Elliott Abrams (born January 24, 1948) is an American diplomat and lawyer who has served in foreign policy positions for Presidents Ronald Reagan, George W. Bush, and Donald Trump. Abrams is considered to be a neoconservative. He is currently a senior fellow for Middle Eastern studies at the Council on Foreign Relations. On January 25, 2019, he was appointed as Special Representative for Venezuela.
He is best known for his involvement in the Iran-Contra affair during the Reagan administration, which led to his conviction in 1991 on two misdemeanor counts of unlawfully withholding information from Congress. He was later pardoned by George H.W. Bush.
During George W. Bush's first term, he served as Special Assistant to the President and Senior Director on the National Security Council for Near East and North African Affairs. At the start of Bush's second term, Abrams was promoted to be his Deputy National Security Advisor for Global Democracy Strategy, in charge of promoting Bush's strategy of "advancing democracy abroad." In the Bush administration, Abrams was a key architect behind the Iraq War.
- As Assistant Secretary of State, Abrams advocated for aid to Guatemala under then dictator Efraín Ríos Montt. Ríos Montt came to power via a coup in 1982, overcoming the forces of General Fernando Romeo Lucas García. Thirty years later, Ríos Montt was found guilty of overseeing a campaign of mass murder and torture of indigenous people, genocide, in Guatemala. Ríos Montt, who claimed he had no operational control of the forces involved, was convicted of genocide against the Maya-Ixil population.
- Abrams frequently defended the human rights record of the El Salvador government and attacked human rights groups as communist sympathizers when they criticized the El Salvador government. In early 1982, when reports of the El Mozote Massacre of hundreds of civilians by the military in El Salvador began appearing in U.S. media, Abrams told a Senate committee that the reported number of deaths at El Mozote "was not credible," reasoning that the reported number of deaths was greater than the likely population, and that there were survivors. He said that "it appears to be an incident that is at least being significantly misused, at the very best, by the guerrillas." The massacre had come at a time when the Reagan administration was attempting to bolster the human rights image of the Salvadoran military. Abrams implied that reports of a massacre were simply FMLN propaganda and denounced U.S. investigative reports of the massacre as misleading. In March 1993, the Salvadoran Truth Commission reported that over 500 civilians were "deliberately and systematically" executed in El Mozote in December 1981 by forces affiliated with the Salvadoran government.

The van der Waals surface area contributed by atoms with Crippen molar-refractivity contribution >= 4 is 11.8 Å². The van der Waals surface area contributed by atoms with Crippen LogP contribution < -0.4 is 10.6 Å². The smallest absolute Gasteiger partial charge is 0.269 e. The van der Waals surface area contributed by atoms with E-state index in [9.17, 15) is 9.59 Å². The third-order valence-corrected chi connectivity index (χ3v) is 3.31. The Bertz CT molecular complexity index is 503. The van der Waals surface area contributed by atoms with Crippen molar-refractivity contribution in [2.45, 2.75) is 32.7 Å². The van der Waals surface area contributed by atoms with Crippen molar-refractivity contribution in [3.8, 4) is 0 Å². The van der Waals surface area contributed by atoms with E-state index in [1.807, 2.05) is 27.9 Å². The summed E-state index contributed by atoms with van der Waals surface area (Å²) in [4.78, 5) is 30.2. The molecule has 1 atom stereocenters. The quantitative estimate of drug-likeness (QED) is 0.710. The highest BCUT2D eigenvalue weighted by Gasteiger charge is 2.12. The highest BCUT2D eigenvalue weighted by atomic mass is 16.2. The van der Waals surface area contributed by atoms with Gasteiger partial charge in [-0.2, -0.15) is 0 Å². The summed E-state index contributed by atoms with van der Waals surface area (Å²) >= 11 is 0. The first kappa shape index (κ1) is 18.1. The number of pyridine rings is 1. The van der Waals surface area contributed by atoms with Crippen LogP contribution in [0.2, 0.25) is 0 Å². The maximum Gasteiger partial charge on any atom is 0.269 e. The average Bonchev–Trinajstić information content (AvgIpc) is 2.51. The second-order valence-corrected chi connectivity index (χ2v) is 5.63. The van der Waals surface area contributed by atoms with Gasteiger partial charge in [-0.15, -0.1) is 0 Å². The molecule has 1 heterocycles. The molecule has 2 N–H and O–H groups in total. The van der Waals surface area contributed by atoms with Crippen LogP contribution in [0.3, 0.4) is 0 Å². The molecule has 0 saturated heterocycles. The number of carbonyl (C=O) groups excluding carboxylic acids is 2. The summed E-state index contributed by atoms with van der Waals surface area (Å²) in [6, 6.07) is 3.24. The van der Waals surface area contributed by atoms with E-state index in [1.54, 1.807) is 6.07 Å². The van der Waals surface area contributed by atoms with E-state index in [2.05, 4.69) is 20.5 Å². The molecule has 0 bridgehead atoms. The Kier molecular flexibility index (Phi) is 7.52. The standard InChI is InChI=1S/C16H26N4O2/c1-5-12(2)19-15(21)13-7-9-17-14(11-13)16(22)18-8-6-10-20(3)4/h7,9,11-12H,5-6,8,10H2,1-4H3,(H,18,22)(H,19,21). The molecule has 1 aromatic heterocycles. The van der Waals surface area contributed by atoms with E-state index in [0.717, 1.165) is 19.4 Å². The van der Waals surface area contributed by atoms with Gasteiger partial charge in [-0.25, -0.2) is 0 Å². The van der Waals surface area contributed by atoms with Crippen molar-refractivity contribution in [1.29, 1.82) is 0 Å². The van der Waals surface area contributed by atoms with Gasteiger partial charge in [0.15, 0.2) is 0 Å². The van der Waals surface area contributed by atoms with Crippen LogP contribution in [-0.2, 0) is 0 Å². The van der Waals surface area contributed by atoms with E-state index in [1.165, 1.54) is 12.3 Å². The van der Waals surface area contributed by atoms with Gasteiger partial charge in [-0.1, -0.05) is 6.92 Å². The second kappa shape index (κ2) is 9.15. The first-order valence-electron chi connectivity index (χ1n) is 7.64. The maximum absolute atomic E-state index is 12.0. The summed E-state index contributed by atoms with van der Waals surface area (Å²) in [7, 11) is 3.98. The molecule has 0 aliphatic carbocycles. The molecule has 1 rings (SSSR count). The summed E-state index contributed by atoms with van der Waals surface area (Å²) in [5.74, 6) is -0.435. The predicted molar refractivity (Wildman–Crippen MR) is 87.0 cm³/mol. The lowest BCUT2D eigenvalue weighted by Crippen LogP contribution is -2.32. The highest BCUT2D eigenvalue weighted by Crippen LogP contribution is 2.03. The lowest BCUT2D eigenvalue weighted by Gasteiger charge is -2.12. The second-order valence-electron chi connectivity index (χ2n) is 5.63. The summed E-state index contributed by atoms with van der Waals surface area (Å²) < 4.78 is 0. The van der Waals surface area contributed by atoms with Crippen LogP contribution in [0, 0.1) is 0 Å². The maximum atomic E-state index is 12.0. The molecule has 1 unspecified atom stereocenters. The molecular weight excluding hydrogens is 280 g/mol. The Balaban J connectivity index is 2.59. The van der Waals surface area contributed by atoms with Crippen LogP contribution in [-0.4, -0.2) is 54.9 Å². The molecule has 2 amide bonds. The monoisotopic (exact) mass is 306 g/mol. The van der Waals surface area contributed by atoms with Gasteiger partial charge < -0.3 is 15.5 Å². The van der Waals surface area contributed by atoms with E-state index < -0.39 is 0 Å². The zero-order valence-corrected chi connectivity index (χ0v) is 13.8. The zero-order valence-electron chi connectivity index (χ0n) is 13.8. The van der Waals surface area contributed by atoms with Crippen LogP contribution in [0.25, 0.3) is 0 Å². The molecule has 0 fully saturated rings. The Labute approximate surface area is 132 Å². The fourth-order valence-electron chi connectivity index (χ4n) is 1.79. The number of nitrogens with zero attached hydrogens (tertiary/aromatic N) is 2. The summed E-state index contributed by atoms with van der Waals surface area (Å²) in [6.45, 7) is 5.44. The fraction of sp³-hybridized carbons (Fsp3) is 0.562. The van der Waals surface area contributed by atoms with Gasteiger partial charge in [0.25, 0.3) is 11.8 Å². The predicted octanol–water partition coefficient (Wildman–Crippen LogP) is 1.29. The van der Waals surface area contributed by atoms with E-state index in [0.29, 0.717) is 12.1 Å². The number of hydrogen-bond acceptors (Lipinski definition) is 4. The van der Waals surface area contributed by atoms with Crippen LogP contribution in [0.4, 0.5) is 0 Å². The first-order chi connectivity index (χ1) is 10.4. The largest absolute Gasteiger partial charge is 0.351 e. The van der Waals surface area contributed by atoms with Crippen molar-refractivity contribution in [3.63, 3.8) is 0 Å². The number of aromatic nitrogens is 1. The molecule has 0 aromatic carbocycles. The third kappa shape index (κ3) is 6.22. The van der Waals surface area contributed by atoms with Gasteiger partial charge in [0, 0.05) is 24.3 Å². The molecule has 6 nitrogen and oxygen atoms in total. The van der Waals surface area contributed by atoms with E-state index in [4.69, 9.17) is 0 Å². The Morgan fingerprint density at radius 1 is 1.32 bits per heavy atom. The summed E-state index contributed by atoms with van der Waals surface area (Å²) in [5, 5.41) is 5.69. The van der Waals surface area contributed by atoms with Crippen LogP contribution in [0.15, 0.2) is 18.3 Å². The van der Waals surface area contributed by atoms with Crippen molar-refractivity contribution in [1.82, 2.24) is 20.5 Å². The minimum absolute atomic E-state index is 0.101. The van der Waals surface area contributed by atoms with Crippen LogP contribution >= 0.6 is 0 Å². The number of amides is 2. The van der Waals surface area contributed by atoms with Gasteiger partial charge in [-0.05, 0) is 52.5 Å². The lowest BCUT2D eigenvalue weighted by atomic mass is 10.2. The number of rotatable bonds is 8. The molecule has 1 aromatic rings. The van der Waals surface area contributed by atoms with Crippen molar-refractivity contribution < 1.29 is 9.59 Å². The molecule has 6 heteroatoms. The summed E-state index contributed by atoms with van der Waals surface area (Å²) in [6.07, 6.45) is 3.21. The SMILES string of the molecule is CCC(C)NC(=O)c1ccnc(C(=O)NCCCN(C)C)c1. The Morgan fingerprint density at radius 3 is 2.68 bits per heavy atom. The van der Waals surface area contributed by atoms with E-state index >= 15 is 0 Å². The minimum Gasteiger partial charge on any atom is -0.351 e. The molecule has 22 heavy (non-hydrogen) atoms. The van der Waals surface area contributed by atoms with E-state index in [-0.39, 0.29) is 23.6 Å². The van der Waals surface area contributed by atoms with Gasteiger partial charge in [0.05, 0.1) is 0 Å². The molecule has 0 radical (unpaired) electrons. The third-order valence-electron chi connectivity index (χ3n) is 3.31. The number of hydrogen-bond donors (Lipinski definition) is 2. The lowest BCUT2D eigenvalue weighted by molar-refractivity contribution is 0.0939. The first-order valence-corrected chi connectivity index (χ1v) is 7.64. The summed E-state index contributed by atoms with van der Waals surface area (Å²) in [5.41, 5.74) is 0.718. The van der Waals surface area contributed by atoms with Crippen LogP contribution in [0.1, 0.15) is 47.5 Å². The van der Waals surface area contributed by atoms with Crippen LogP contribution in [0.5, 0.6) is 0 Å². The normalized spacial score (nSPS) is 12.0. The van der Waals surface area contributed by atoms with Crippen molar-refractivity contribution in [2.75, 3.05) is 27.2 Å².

- When Congress shut down funding for the Contras' efforts to overthrow Nicaragua's Sandinista government with the 1982 Boland Amendment, members of the Reagan administration began looking for other avenues for funding the group. Congress opened a couple of such avenues when it modified the Boland Amendment for fiscal year 1986 by approving $27 million in direct aid to the Contras and allowing the administration to legally solicit funds for the Contras from foreign governments. Neither the direct aid, nor any foreign contributions, could be used to purchase weapons.
- The London Observer said that Abrams had advance knowledge of, and "gave a nod to," the Venezuelan coup attempt of 2002 against Hugo Chávez.